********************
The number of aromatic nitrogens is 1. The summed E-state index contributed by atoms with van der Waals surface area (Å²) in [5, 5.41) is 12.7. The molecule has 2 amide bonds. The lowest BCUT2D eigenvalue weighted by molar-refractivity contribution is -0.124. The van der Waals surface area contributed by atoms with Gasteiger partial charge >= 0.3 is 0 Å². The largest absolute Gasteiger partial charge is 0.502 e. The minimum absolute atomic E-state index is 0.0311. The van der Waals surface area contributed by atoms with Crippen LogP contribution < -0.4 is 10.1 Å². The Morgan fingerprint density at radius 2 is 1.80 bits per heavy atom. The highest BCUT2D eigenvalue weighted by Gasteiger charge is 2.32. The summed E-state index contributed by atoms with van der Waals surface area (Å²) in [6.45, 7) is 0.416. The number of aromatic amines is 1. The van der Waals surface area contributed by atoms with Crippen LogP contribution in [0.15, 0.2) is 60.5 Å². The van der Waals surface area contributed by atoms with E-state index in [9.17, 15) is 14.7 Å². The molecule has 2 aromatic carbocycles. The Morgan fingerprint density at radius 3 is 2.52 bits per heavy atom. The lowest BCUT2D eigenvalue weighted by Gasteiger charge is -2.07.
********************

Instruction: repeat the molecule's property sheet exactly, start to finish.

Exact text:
The number of aromatic nitrogens is 1. The summed E-state index contributed by atoms with van der Waals surface area (Å²) in [5, 5.41) is 12.7. The molecule has 2 amide bonds. The lowest BCUT2D eigenvalue weighted by molar-refractivity contribution is -0.124. The van der Waals surface area contributed by atoms with Gasteiger partial charge >= 0.3 is 0 Å². The largest absolute Gasteiger partial charge is 0.502 e. The minimum absolute atomic E-state index is 0.0311. The van der Waals surface area contributed by atoms with Crippen LogP contribution < -0.4 is 10.1 Å². The Morgan fingerprint density at radius 2 is 1.80 bits per heavy atom. The highest BCUT2D eigenvalue weighted by Gasteiger charge is 2.32. The summed E-state index contributed by atoms with van der Waals surface area (Å²) in [6.45, 7) is 0.416. The number of aromatic amines is 1. The van der Waals surface area contributed by atoms with Crippen LogP contribution in [0.15, 0.2) is 60.5 Å². The van der Waals surface area contributed by atoms with E-state index in [9.17, 15) is 14.7 Å². The molecule has 2 aromatic carbocycles. The Morgan fingerprint density at radius 3 is 2.52 bits per heavy atom. The lowest BCUT2D eigenvalue weighted by Gasteiger charge is -2.07.